New Authority: When to Go?

Published: 29 September 2023

                    old man leaning on a cane looking off in thought

New Authority: When to Go?

Author: Dr. Michael H. Hoeflich

This article is featured in Volume 4, Number 9 of the Legal Ethics and Malpractice Reporter.

One of the most difficult things a person can face as they age is recognizing that one’s physical and mental abilities decline over time. For highly motivated professionals, like lawyers, it is often extremely difficult to know when the time has come to step back from active practice. For judges, it may be even more difficult, since they hold positions of even greater responsibility in our profession and in our society.

There are few things sadder than seeing a judge’s cognitive faculties decline while he or she refuses to recognize what is happening. It may be possible to hide these changes for a while; but, eventually, others will notice. Judges, in particular, are surrounded by clerks, court staff, lawyers, and others.

On September 20, 2023, the Judicial Council of the Federal District issued an order suspending a 96-year-old federal judge, Pauline Newman. Judge Newman had served for decades on the United States Court of Appeals for the Federal Circuit, one of the most important courts in the nation. There is no question that Judge Newman served with distinction throughout those decades. However, in recent years, a number of co-workers and other judges raised questions regarding her continuing mental fitness to serve.

According to the order, every attempt was made to avoid this situation:

From the out-set, the Chief Judge and other members of the Court approached Judge Newman in a respectful manner to attempt to address a difficult situation with concern for a valued colleague hoping for an informal resolution that would have avoided this process. See March 24 Order at 2; Ex. 1 (emails between Chief Judge Moore and Judge New- man). Multiple colleagues attempted to speak to Judge Newman about her fitness. She refused to speak to them at all or quickly terminated an attempt to discuss the issue. The Chief Judge shared a draft complaint with Judge Newman detailing some of the concerns that had been raised and sought to meet with her. Ex. 1. Judge Newman refused multiple requests for a meeting.

Ultimately, the Council determined that they could not delay action any longer:

Unfortunately, earlier this year mounting evidence raised increasing doubts about whether Judge Newman is still fit to perform the duties of her office. When such evidence is brought to the attention of the Chief Judge and the Judicial Council, there is an obligation to investigate the matter under the procedures established by the Judicial Conduct and Disability Act of 1980 (Act)—the self-policing mechanism Congress created to address (among other things) judges who may no longer be fit for judicial office. Failing to act under the circumstances here would breach our obligations under the Act, display disregard for the rights of litigants bringing their cases before this Court, ignore the rights of court staff to be free from increasingly dysfunctional behavior in the workplace, and undermine public confidence in the judiciary.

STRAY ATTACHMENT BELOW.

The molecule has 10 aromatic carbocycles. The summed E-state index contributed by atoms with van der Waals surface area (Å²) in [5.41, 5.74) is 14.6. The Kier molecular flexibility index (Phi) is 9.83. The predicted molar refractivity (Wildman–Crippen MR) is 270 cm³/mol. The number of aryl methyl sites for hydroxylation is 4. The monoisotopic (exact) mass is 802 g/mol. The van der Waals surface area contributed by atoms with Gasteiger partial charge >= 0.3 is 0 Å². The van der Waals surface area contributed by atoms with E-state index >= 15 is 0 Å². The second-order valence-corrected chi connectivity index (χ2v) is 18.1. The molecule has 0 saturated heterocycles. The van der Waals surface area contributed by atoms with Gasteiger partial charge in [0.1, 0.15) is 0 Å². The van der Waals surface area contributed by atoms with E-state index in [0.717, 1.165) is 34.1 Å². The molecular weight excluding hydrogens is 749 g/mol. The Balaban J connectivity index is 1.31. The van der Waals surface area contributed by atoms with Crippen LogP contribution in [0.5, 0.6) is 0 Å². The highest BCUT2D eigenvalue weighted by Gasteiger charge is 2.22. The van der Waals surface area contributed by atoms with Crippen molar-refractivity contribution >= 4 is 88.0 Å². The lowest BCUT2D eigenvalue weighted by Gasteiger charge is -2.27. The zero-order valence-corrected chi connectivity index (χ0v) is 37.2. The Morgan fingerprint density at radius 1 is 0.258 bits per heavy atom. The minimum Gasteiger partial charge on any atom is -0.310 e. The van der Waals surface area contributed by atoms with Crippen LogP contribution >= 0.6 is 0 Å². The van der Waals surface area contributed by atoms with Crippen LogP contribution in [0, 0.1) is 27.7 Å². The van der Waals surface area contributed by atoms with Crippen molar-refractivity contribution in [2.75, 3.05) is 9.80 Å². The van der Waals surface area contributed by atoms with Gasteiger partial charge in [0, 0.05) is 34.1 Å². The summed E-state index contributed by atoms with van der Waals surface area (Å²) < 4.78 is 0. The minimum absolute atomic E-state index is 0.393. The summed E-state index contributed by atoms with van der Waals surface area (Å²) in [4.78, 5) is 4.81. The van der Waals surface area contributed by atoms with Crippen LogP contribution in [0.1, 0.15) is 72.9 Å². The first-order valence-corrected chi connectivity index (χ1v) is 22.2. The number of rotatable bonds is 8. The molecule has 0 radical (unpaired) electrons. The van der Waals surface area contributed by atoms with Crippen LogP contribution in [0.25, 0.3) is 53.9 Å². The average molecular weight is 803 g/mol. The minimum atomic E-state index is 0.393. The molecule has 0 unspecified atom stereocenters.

The tone of the order clearly betrays the Council’s sadness over the situation.

Judge Newman, a long-serving and distinguished judge, endured a humiliating experience. Her fellow judges and her co-workers have been forced to act in formal proceedings they never wished to initiate. And the judicial system has once again publicly endured a distressing set of events. The underlying facts and their order have all the elements of a Greek tragedy.

Could all of this have been avoided? Clearly, they could have. It may well be that Judge Newman was unable to see the situation clearly, but what of her lawyers? Did they provide her the independent counsel that Rule 2.1 requires? Should we give credence to Judge Newman’s allegations that the proceedings against her were ill-motivated? Or is this simply a tragic instance of a human being’s unwillingness to accept the limitations imposed on all us mortals?

Years ago, when I first became dean at the University of Kansas School of Law, a senior colleague came to me and asked a favor: He asked that, when the time came that he was not performing his duties as he would want to, I would tell him so that he could retire. I promised that I would. When the time came, I did, and he retired. He retired at a high point and received all the praise he deserved for a wonderful career.

In contrast, Judge Newman’s tragic situation serves as a warning to us all. As the Bible says, “there is a time to every season.” Let us all be so fortunate as to know when our season has passed.


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